Perhaps some people will be able to live on the figures quoted above and some won't. As I have said before, one size doesn't fit all and all of us enjoy different lifestyles, live in different areas where costs are vastly different and have different priorities. I think that the article is misleading because it doesn't take enough factors into consideration.
    Greg
    11th Mar 2019
    2:22pm
    I don't believe your calculator Old Man - using the Money Smart calculator $200,000 after 15 years is around $5,000 (that's without any interest/growth).

    With a return of 9% for the 15 years the balance remaining would be around $170,000. I don't like to think of that as a given though, 9% year after year for 15 years is unlikely.
    Old Man
    11th Mar 2019
    2:40pm
    You may be right, Greg, but I can only use the averages given out by the independent authority. If you have a different independent source then I am prepared to run with their figures.
    Greg
    11th Mar 2019
    4:48pm
    What averages are you talking about - I'm using the figures you quoted, $200,000, 15 years, average just under 10% (9%). Just maths mate.
    Old Man
    11th Mar 2019
    8:28pm
    I see your point, Greg. The way I see it, if you have an average of just under 10% (actually 9.85%) increase and a deduction of 5% then you will finish up with more than you started. So using that logic, I consider the $268,000 mentioned is realistic.
    Sundays
    11th Mar 2019
    1:14pm
    Two things stand out. Firstly, they state it is a ‘non financial mission’ but then charge a variable interest payable when you sell the home. Not stated, so it will be higher than bank rates. It’s like people with mortgages who are make drawdowns and find they are just going backwards. Secondly, the idea that you can tap into your home equity to give a home deposit to your children could see your money gone if their relationship breaks up, or house prices go down but you still have a loan to pay off. Maybe, if you have no one to inherit and you need the money.
    tams
    11th Mar 2019
    1:43pm
    “It’s a non-financial mission"?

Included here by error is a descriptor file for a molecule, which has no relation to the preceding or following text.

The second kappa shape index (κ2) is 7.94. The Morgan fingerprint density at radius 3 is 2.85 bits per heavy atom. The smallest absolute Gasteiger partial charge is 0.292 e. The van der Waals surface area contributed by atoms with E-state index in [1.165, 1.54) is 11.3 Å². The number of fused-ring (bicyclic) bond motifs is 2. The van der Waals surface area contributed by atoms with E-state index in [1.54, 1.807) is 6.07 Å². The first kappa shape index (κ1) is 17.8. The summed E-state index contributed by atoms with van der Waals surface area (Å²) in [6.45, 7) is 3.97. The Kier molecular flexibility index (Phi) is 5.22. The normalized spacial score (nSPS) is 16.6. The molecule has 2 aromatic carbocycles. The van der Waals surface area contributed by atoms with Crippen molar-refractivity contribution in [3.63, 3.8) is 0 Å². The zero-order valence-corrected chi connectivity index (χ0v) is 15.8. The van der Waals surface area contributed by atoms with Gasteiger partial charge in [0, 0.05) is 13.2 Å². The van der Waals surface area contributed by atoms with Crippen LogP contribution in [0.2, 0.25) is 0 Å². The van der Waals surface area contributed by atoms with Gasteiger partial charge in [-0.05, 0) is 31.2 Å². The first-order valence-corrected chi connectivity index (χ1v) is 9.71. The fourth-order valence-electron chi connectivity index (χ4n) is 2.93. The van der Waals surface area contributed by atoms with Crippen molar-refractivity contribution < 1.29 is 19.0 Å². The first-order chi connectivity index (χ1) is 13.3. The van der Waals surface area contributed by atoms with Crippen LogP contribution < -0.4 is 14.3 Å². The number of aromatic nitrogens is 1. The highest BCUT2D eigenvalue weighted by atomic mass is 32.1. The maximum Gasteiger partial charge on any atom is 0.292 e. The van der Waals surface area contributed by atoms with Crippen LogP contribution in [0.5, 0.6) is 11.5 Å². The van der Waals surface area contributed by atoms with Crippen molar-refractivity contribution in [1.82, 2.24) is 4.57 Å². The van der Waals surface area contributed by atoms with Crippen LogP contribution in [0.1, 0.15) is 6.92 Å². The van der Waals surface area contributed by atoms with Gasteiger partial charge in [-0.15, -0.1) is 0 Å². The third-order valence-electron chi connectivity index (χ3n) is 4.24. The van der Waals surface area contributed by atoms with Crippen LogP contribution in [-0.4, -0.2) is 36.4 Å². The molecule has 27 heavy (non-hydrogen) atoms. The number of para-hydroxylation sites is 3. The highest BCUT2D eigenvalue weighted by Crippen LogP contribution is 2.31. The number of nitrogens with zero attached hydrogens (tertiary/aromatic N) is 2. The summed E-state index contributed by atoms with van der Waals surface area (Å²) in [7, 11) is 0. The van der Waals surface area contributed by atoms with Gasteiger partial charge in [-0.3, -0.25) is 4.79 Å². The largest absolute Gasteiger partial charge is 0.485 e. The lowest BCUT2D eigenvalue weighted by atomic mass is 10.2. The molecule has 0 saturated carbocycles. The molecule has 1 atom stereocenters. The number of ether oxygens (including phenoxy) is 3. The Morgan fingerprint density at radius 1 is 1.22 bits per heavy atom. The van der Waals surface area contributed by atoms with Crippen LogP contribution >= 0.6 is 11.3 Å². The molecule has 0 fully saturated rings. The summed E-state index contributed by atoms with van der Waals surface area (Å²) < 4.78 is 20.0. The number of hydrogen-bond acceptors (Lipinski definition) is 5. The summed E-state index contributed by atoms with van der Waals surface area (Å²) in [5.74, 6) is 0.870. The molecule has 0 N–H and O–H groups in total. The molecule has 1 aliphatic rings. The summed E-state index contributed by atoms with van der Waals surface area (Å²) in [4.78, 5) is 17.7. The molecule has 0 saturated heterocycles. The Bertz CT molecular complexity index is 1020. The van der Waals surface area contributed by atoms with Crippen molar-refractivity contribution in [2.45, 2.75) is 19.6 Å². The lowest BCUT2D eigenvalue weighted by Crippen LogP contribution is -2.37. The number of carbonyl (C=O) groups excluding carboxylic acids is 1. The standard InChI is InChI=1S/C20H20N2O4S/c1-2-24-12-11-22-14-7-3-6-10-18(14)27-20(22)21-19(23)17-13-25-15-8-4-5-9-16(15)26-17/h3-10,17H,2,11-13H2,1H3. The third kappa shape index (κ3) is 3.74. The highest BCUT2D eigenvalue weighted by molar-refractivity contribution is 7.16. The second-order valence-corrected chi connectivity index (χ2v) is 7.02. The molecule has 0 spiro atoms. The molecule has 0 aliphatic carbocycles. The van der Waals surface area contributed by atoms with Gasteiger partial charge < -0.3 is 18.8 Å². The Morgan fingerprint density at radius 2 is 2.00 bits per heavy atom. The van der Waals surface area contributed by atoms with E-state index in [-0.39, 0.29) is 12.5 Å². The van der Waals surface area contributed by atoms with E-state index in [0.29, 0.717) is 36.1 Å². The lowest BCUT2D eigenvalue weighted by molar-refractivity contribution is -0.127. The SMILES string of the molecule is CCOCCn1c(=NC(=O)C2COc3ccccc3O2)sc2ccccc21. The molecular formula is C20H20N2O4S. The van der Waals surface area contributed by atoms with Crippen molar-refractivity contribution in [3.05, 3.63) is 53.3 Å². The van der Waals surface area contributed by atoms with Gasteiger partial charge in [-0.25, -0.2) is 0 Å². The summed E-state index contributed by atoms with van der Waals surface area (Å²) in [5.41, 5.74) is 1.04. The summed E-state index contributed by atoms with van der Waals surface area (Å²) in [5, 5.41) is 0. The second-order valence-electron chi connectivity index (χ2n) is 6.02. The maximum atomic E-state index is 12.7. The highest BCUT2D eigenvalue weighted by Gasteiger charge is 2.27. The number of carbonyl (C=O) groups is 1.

Actually the product is a reverse mortgage. It is only available as a lump sum, thus missing the most beneficial aspect of the traditional reverse mortgage - a regular income instream.


    The prime strategy appears to be for clients to access equity for investment inside or outside of superannuation. That being the case the following issues come to mind.

    • It effectively offers a gearing strategy to clients who would not likely be either sophisticated investors or have an aggressive risk profile.
    • The strategy creates an assessable asset (super in drawdown mode or some sort of annuity style product) from a non-assessable asset (the family home) for Centrelink purposes.
    • It exposes borrowers to numerous risks including, but not limited to, market risk, interest rate risk, credit risk and longevity risk to add to the concentration risk already evident in the family home.
    • The ability for most people to contribute to super is restricted once they reach 65yo. This seems to conflict with the product requirement for the youngest of a couple to be a minimum age 65.
    • At an interest rate of 5.90%pa and a set-up fee of 1.5% of the loan amount the grossed up return on the investment is going to have to be significant to be viable (risk)
    • There are commercial providers of reverse mortgages in the market place offering borrowers the ability to draw down loans via monthly payments thereby giving clients a vehicle to generate Centrelink friendly regular income without the additional investment risks.
    • And in July we will have the Pension Loan Scheme an income stream funded by Government

    This is aimed at financial planners, looking for capital to invest for their older clients. What sort of return would be required to achieve an income plus covering the cost of funding?

    11th Mar 2019
    2:06pm
    Yep - what more evidence do you need to support inclusion of home in asset test. $900Billion plus to alleviate tax payer burden and pay off labor debt
    Rae
    11th Mar 2019
    2:34pm
    Labor hasn't got a debt. It's the LNP with all the debt. Over $600 billion of it with nothing to show for it except half arsed coal mining schemes and dead rivers.
    Triss
    11th Mar 2019
    3:50pm
    One section of the community, pensioners, should not have to pay the country’s debt.
    Anonymous
    11th Mar 2019
    8:48pm
    But people who sacrificed to accumulate very modest savings and have lower incomes than pensioners and no concessions, but cost the nation NOTHING in their retirement, SHOULD, Triss? That's Labor's view, and seems many Labor voters here agree with it. What a disgrace!